The Man Who Runs Arts Council England Has Some Ideas About “Subsidy”

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Just compare us to Paris, Rome or even New York. The arts are cheap – 14 pence a week per taxpayer goes to the arts, a third of what the French spend. It’s a tiny sum of money.” But the subsidy is shrinking. “I don’t use the word ‘subsidy’. It’s a wet, tedious word. I use ‘investment’. ‘Subsidy’ sounds so passive.”

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The Court Battle That Could Change The Way Musicians Are Paid

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“The streaming service Pandora is squaring off against Ascap in a closely watched trial over royalty payments. Big music publishers like Sony/ATV and Universal are calling on the government to overhaul the system, and technology companies are accusing the publishers of trying to skirt federal rules meant to protect them.”

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Rethinking What We Expect From Musical Instruments

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“Digital audio gives us the opportunity to control any sound with a bunch of buttons floating beneath a glass screen, but it also offers the chance to create instruments that take new forms and inspire new types of performances, unbound by strings, sound holes, hammers or acoustics.”

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A New NEA Chief Is Great. But There’s A Bigger Problem…

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Philip Kennicott on arts in the Obama Administration: “Why has it neglected one of the fundamental tools it has for shaping attitudes to American culture? Why did President George W. Bush manage to use the NEA so effectively while Obama has manifested only indifference? Is this the sad reality of the technocratic mindset, that culture is secondary or tertiary, and not worth the bother?”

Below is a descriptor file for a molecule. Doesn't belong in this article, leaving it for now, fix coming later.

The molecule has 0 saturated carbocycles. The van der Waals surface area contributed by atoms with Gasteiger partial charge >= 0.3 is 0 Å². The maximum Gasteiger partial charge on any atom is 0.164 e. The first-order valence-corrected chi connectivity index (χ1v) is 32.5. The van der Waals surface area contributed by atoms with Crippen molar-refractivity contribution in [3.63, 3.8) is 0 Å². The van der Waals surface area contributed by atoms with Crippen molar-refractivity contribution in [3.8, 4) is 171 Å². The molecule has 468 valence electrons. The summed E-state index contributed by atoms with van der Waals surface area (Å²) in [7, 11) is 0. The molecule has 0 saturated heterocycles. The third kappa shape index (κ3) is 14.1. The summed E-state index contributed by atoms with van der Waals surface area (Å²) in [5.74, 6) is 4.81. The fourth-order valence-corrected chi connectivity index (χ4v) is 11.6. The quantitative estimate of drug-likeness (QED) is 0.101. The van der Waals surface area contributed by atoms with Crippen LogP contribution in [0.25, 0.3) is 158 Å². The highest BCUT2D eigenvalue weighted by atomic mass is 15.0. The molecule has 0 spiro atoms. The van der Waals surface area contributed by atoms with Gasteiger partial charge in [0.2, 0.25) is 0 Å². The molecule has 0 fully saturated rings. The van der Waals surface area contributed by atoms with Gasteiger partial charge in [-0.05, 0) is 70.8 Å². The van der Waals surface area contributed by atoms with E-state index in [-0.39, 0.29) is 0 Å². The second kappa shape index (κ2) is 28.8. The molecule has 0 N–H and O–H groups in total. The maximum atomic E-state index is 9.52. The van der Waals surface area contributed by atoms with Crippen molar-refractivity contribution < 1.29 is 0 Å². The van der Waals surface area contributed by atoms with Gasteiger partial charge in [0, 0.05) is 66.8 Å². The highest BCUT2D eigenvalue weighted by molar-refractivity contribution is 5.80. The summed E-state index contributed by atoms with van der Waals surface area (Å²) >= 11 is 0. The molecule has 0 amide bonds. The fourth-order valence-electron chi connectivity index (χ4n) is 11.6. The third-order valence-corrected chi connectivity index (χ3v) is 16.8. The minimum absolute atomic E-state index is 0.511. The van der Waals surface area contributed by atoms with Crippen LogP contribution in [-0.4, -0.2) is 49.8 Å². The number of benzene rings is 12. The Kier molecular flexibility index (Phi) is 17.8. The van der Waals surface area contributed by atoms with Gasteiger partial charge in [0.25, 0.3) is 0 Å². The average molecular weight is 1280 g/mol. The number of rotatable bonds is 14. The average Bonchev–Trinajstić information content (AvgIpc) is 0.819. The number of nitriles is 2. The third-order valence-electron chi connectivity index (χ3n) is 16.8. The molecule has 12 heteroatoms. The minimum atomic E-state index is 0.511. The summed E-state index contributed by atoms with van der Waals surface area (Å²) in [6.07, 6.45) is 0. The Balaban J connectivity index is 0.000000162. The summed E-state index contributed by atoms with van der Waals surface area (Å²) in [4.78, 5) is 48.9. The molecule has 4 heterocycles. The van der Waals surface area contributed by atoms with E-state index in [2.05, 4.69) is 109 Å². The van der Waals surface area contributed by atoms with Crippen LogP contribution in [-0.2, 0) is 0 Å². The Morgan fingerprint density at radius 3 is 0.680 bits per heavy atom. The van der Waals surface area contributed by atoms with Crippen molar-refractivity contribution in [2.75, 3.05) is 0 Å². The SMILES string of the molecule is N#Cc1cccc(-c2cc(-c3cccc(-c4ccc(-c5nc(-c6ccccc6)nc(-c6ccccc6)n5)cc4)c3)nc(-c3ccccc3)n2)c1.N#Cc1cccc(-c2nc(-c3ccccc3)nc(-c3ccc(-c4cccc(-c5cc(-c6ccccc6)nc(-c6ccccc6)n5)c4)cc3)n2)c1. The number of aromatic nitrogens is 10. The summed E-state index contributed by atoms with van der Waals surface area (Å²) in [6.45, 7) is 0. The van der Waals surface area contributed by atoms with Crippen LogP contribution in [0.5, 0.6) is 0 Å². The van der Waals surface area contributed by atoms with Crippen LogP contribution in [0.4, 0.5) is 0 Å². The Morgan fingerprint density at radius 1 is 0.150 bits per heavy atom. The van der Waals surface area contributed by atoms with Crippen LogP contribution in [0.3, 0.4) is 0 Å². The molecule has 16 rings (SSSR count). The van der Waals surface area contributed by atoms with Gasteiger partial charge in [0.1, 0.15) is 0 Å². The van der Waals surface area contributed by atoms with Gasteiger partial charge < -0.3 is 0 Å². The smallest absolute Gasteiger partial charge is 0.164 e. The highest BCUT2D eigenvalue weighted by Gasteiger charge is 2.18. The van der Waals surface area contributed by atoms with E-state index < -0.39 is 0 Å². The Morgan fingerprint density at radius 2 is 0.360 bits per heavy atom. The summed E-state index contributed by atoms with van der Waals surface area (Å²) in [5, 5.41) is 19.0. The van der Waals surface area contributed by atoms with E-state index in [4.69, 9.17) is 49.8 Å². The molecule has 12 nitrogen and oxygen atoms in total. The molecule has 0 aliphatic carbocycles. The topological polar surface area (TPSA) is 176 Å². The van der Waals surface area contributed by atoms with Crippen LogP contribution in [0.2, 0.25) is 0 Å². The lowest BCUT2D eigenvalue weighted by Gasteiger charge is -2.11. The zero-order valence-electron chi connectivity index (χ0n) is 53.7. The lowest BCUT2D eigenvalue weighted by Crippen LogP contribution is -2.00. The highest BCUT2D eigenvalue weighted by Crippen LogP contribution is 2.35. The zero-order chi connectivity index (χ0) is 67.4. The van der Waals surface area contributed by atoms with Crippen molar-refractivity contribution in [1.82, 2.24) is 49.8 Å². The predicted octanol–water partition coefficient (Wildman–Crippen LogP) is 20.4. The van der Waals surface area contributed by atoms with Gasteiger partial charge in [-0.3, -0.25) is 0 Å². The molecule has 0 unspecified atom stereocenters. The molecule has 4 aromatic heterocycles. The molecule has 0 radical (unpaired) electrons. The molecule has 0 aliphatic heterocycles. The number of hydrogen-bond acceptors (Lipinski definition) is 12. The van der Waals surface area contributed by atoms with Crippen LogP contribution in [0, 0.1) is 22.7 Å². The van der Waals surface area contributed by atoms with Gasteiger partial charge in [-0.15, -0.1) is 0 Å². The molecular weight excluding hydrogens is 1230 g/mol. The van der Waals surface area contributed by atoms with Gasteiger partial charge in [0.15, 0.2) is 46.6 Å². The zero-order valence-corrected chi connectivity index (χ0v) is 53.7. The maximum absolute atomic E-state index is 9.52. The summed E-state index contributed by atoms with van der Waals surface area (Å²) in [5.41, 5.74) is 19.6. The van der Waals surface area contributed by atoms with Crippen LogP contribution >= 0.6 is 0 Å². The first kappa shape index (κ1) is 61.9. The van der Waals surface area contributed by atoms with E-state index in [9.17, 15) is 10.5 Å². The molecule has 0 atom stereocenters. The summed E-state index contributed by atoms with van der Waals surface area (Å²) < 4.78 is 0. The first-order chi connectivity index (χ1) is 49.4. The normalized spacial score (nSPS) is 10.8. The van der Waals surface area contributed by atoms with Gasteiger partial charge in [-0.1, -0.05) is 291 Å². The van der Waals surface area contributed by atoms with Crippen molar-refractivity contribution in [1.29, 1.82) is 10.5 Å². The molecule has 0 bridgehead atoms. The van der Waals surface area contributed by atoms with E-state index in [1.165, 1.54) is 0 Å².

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Is Amazon Bad for Books? Not Just Publishers, But Books Themselves?

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George Packer: “Recently, Amazon even started creating its own ‘content’ … In the book business the prospect of a single owner of both the means of production and the modes of distribution is especially worrisome: it would give Amazon more control over the exchange of ideas than any company in U.S. history.”

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Amazon’s Secrecy Problem (And It Really Is a Problem)

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George Packer: “Perhaps a sector that monetizes information is more likely to become obsessed with protecting it than if the product were oil or cars. But even in this atmosphere, Amazon is reflexively, absurdly secretive … From Amazon’s point of view, there might be nothing to be gained from greater openness … But I would argue that a culture of secrecy is bound to end up harming the institution itself.”

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Actor Ralph Waite, 85

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He’s best remembered for his Emmy-winning portrayal as Pa Walton, but he continued to work frequently in television through last year and founded a theater company in Los Angeles.

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